Congressional watchdog says US environmental agency needs to overhaul toxic substance controls

The US government’s 32-year-old law regulating chemical safety needs a complete overhaul, according to Congress’ investigative arm, known as the Government Accountability Office (GAO). In a 22 January report, GAO says comprehensive reform of the Toxic Substances Control Act (TSCA) - which is administered by the US Environmental Protection Agency (EPA) - should be a top priority. 

In GAO’s ’High Risk’ priority document - which identifies the government programmes, policies, and operations most in need of fixing - the office concludes that EPA’s ’inadequate progress’ in assessing toxic chemicals significantly hampers its ability to protect human health and the environment. 

’The Environmental Protection Agency lacks adequate scientific information on the toxicity of many chemicals that may be found in the environment - as well as on tens of thousands of chemicals used commercially in the United States,’ the report concludes. GAO also criticises EPA for failing to routinely assess the risks of the roughly 80,000 industrial chemicals that are already in use in the US.

In addition, the report says action is needed to streamline and increase the transparency of EPA’s Integrated Risk Information System (IRIS), a compilation of reports on specific substances and their potential to cause human health effects. GAO notes thatsome of the chemicals most likely to cause significant health problems are among the IRIS assessments that have taken the longest to complete. EPA’s assessment of dioxin, for example, has been ongoing for 18 years. 

Industry concerns

The American Chemistry Council (ACC), the major trade association for US chemical companies, agrees that improving the quality of EPA’s chemical risk assessments is important. ’ACC has been concerned for some time that the IRIS process was moving more slowly than desired, not only in output, but also with incorporating scientific advances in risk assessment,’ the group states.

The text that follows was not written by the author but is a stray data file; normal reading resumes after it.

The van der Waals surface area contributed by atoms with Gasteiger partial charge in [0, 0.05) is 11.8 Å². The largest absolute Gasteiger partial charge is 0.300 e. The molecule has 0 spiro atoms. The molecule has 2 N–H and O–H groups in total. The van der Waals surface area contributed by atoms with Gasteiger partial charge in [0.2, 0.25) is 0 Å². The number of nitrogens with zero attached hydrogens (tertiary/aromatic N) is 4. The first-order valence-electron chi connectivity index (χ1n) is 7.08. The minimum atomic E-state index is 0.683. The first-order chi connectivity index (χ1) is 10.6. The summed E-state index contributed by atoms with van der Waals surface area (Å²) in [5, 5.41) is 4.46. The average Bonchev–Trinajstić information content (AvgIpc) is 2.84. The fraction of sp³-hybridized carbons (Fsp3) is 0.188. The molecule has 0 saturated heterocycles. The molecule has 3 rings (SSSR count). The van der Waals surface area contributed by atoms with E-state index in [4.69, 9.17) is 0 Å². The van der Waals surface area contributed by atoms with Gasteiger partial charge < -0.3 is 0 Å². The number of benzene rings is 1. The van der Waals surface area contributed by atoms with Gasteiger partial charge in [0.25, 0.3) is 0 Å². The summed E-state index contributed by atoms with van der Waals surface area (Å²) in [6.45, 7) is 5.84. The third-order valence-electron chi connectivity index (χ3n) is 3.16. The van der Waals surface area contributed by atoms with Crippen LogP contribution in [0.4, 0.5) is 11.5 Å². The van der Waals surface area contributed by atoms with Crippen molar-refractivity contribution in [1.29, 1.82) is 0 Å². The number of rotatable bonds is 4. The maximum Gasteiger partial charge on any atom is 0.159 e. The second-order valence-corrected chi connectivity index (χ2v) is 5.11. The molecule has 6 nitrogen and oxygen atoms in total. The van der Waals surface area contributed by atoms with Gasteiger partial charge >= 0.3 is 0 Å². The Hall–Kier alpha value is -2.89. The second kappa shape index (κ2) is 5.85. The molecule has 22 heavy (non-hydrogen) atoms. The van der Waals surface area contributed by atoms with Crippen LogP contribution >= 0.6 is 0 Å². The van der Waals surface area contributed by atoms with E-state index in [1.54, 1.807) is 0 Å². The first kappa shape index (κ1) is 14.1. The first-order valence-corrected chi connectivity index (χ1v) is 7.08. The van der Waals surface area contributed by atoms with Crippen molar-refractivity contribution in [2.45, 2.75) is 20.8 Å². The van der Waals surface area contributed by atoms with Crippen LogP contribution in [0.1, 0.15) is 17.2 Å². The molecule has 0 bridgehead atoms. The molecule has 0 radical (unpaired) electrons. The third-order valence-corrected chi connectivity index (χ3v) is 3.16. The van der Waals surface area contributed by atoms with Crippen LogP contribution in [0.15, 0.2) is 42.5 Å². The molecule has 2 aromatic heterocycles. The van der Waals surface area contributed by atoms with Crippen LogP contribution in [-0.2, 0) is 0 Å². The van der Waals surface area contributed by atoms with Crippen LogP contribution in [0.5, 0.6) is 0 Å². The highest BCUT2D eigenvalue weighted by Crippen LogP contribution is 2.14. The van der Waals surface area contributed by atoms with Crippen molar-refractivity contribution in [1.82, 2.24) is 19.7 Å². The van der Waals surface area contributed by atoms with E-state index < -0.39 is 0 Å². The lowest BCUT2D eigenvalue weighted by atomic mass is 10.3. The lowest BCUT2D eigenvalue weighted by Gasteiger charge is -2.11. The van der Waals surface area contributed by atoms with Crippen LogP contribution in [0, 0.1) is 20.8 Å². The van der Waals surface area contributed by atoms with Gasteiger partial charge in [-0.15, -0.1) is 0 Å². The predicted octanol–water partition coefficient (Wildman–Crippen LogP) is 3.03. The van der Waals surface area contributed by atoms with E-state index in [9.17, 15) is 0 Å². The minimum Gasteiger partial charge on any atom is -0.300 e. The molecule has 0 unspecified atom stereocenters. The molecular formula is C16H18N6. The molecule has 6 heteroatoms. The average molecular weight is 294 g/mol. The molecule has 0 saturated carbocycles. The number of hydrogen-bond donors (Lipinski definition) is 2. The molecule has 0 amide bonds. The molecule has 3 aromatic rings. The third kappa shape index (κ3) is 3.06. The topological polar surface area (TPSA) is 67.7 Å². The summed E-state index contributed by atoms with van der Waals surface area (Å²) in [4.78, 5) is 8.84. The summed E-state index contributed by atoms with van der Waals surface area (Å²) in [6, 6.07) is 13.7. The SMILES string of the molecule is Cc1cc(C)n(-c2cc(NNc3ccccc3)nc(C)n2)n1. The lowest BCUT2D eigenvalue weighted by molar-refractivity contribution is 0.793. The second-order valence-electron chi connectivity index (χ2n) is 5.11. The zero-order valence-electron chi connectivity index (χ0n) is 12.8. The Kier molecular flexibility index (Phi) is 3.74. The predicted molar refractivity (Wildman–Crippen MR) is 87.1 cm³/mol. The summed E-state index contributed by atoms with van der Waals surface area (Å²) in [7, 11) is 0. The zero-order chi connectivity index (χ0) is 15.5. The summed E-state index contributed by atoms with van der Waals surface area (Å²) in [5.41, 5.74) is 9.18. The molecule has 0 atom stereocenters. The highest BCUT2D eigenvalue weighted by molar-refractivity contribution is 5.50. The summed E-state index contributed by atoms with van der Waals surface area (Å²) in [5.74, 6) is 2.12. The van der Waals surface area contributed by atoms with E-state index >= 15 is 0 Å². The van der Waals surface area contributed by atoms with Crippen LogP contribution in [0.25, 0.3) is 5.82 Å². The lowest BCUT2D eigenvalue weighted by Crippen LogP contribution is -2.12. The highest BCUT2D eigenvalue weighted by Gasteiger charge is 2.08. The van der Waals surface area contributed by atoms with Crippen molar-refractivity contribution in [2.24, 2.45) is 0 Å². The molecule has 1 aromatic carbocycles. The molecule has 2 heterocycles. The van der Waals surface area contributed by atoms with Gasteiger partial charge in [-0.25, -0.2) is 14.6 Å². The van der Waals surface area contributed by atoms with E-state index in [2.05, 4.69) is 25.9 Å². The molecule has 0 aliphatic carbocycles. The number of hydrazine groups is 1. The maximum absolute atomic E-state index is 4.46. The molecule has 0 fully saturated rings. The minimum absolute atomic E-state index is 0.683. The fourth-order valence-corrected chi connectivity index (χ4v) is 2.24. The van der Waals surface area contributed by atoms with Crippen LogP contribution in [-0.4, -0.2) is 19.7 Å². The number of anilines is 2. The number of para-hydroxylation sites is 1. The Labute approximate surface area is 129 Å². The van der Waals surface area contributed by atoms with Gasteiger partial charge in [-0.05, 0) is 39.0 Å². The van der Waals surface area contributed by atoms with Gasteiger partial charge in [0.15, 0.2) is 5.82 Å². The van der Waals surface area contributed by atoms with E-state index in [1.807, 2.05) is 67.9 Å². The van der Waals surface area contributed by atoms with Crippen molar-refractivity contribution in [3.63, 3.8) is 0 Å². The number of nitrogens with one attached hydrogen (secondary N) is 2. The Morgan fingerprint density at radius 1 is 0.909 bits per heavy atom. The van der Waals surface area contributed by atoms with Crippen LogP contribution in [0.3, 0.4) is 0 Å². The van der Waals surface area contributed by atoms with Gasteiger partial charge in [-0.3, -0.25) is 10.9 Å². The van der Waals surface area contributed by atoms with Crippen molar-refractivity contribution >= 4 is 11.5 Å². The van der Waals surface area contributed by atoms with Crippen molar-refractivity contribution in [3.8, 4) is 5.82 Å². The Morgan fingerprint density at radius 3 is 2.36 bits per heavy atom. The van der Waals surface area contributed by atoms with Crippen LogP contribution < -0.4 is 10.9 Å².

Paul Anastas, the director of Yale University’s Center for Green Chemistry and Green Engineering, says an overhaul of TSCA is long overdue. ’A chemicals statue should not facilitate endless review, analysis and characterisation of problems, rather it should facilitate moving toward new classes of substances of less risk to human health and the environment,’ he tells Chemistry World. ’Right now, TSCA facilitates paralysis by analysis.’

The GAO report points out that the European Union’s Registration, Evaluation and Authorization of Chemicals (Reach) legislation requires companies to provide safety data and risk assessments on the chemicals they produce, but TSCA generally places the onus on EPA to obtain such data. This requirement is costly and time-consuming because it compels EPA to demonstrate that certain health or environmental risks are likely before the agency can require companies to further test their chemicals. 

’Without greater attention to EPA’s efforts to assess toxic chemicals, the nation lacks assurance that human health and the environment are adequately protected,’ GAO warns.

Political power

The new Obama administration does appear to have the political will to rework EPA’s system for assessing chemicals. Throughout his campaign, Obama repeatedly discussed the importance of protecting the public and environment from toxic substances. The agency’s new administrator - chemical engineer Lisa Jackson - recently listed revising and strengthening EPA’s chemical risk management as one of her top priorities.

There is also an expectation on Capitol Hill that members of the Senate Environment and Public Works Committee will use the GAO report to expedite EPA reform in areas like TSCA.

But even if the White House and new Congress actively pursue modifications to TSCA, such efforts will likely face major opposition from chemical companies that have a vested interest in avoiding extra, expensive testing.

’It isn’t just one or two studies that will help define the toxicology and exposure of a chemical - it will be many,’ says Larry Turner, an ecotoxicologist who worked for EPA for nearly 30 years and served in the agency’s toxic substances group during that time. ’This gets very expensive for the chemical companies, and for EPA as well because this extra data has to be processed and assessed,’ he adds.

For its part, EPA would not comment on the GAO recommendations. The agency did note, however, that it has a newly confirmed administrator and will review the GAO report and ’respond accordingly’.

Rebecca Trager, US correspondent for Research Day USA